They said Courtier had since been reunited with her family and left the park.
In a statement, Courtier’s family said they were overjoyed she had been found safe.
“We would like thank the rangers and search teams who relentlessly looked for her day and night and never gave up hope. We are also so grateful to the countless volunteers who were generous with their time, resources and support.
“This wouldn’t have been possible without the network of people who came together,” the Chambers-Courtier family said in a statement.
“We are all just overwhelmed and grateful,” family friend Kelley Kaufman told CNN.
Courtier was last seen getting off a shuttle van at the Grotto area stop that leads to several Zion hiking trails, according to the National Park Service.
Zion National Park thanked those who had helped search for Courtier, including the Washington County Sheriff’s Office, K-9 units, search teams and rangers from other national parks, and volunteers.
Courtier’s daughter Kailey Chambers had traveled to Zion to try to find her mother.
She told CNN on Saturday that she usually talked to her mother almost every day and was worried when she had not heard from her for well over a week.
“This was her dream, to see national parks,” Chambers said. “She lost her job as a nanny due to Covid-19. The family could not afford to keep paying her. She made that a positive thing — said that gave her the time to get out, see the parks.”
Chambers appealed for help from other hikers to help find Courtier but she said her mother was a fit, experienced hiker and a fighter who could survive for more than a week outdoors in all of Zion’s rugged glory.
“If I could say anything to her, I would say just keep fighting,” Chambers said.
A United Airlines airplane takes off at San Francisco International Airport.
Gary Hershorn | Corbis News | Getty Images
United Airlines on Wednesday posted a wider-than-expected third quarter loss as the coronavirus pandemic continued to hammer air travel demand, but the carrier trimmed its cash burn.
Here’s how United performed compared with what Wall Street expected, based on average estimates compiled by Refinitiv:
- Adjusted EPS: a loss of $8.16 versus an expected loss of $7.53 per share.
- Revenue: $2.49 billion versus $2.50 billion, expected.
The Chicago-based carrier swung to a net loss of $1.8 billion in the three months ended Sept. 30, from a $1 billion profit a year ago. Revenue in the three months ended Sept. 30 dropped 78% to $2.49 billion from $11.38 billion a year ago, roughly in line with Wall Street expectations. Excluding one-time items, United posted a per-share loss of $8.16, compared with analysts’ estimates of a per-share loss of $7.53.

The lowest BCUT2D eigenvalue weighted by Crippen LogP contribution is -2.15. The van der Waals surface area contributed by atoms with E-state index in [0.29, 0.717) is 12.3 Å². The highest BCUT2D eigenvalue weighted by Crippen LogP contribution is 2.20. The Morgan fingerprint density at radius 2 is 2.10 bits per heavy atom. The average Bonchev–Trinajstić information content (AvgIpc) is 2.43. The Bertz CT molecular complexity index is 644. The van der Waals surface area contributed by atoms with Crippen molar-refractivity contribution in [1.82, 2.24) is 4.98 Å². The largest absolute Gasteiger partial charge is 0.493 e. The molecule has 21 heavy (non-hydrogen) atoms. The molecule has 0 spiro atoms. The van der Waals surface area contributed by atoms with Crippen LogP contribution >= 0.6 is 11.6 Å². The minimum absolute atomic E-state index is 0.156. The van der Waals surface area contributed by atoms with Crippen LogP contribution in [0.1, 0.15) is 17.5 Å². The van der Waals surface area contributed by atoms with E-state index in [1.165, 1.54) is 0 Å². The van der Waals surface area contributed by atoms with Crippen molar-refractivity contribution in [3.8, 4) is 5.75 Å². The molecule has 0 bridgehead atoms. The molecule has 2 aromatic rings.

United cut its daily cash burn in the quarter to $25 million a day, including debt and severance payments, down from an average of $40 million a day in the previous quarter.
Airlines have struggled during the pandemic, particularly large carriers like United, Delta and American, which were heavily reliant on international and business areas, two of the hardest-hit segments.
United early this month started furloughing some 13,000 employees after the terms of federal payroll support expired. United and other carriers are pushing for additional aid but Congress and the White House have repeatedly failed to reach a coronavirus stimulus deal that could include the extra relief for carriers.
United executives will walk investors through results at 10:30 a.m. ET Thursday.
This is breaking news. Check back for updates.
(CNN) — As news of a novel coronavirus was just taking hold in early February, Kelly Donithan arrived in South Korea on the first leg of what was supposed to be a standard canine rescue mission.
The rescue and removal of the dog cages and dogs from the dog slaughterhouse in places like Cambodia have been complicated by travel restrictions.
Kim Chayy/Courtesy Four Paws
The February trip was a “vaccine visit,” where Donithan and her US-based team assess and vaccinate dozens of dogs — in this case from a dog meat farm the HSI recently helped to close.
This is typically the first veterinary care or vaccinations the dogs have received, so HSI waits another 30 days before bringing them into the United States. So with local staff monitoring the animals’ care, Donithan returned home for a spell.
Then everything changed. As Covid-19 swept the globe, animal welfare advocates found themselves navigating a new world.
The rise of relocation rescue
Most advocates for companion animals prioritize placement in safe, loving, nearby homes.
This is Daisy, a dog in Cambodia who has been saved from slaughter thanks to the help of animal rescue group Four Paws.
Kim Chayy/Courtesy Four Paws
But, whether we’re talking about Asia, Europe or the Americas, keeping adoptions local isn’t always possible. When the number of animals in need is out of proportion to available adoptive households in the area, more animals suffer.
“There’s a cost of land issue, there’s an education issue. There’s a pet culture difference in different areas,” Javor explained.
Thus, when adoption capacity is overwhelmed in one place, rescuers look to send the animals elsewhere. “I can fly 30 or 40 pets [from California] to Washington or Canada, and I would say 80 to 90 percent are adopted within one week,” Javor said.
The essential work of relocating dogs and cats from high-risk situations to places with a greater demand for adoption is packed with new barriers.
Kim Chayy/Courtesy Four Paws
Historically, Newton explains, most transport was conducted via a daisy chain of vehicles.
But, in recent years, the accessibility of air travel has opened up relocation as a rescue solution. Planes turn a 30-hour van ride into a three-hour flight.
And, depending on the number of animals being moved and the distance they’ll travel, organizations have options, from booking passage on commercial passenger or cargo flights to chartering dedicated planes through nonprofits such as Pet Rescue Pilots.
But what happens to the dogs and cats during a pandemic, when the necessary conveyance of these animals — especially across international borders — becomes impossible?
Covid-19 and animal transport
For organizations that rely on transport to move dogs and cats into or out of their care, travel restrictions have significantly altered the landscape.